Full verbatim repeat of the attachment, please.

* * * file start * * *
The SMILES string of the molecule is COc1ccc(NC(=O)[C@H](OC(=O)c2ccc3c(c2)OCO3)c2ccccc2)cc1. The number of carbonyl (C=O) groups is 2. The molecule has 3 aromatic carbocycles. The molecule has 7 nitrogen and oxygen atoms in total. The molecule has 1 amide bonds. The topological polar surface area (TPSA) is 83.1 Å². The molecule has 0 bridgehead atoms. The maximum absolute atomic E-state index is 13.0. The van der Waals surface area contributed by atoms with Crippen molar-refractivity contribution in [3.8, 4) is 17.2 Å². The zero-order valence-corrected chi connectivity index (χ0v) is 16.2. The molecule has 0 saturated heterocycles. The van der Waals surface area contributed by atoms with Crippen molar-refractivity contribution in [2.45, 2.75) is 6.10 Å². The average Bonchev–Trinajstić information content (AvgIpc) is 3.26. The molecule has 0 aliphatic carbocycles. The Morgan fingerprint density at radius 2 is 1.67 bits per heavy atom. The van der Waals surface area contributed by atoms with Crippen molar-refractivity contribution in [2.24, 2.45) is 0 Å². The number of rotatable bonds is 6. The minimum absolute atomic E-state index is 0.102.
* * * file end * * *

The SMILES string of the molecule is COc1ccc(NC(=O)[C@H](OC(=O)c2ccc3c(c2)OCO3)c2ccccc2)cc1. The number of carbonyl (C=O) groups is 2. The molecule has 3 aromatic carbocycles. The molecule has 7 nitrogen and oxygen atoms in total. The molecule has 1 amide bonds. The topological polar surface area (TPSA) is 83.1 Å². The molecule has 0 bridgehead atoms. The maximum absolute atomic E-state index is 13.0. The van der Waals surface area contributed by atoms with Crippen molar-refractivity contribution in [3.8, 4) is 17.2 Å². The zero-order valence-corrected chi connectivity index (χ0v) is 16.2. The molecule has 0 saturated heterocycles. The van der Waals surface area contributed by atoms with Crippen molar-refractivity contribution in [2.45, 2.75) is 6.10 Å². The average Bonchev–Trinajstić information content (AvgIpc) is 3.26. The molecule has 0 aliphatic carbocycles. The Morgan fingerprint density at radius 2 is 1.67 bits per heavy atom. The van der Waals surface area contributed by atoms with Crippen molar-refractivity contribution in [2.24, 2.45) is 0 Å². The number of rotatable bonds is 6. The minimum absolute atomic E-state index is 0.102.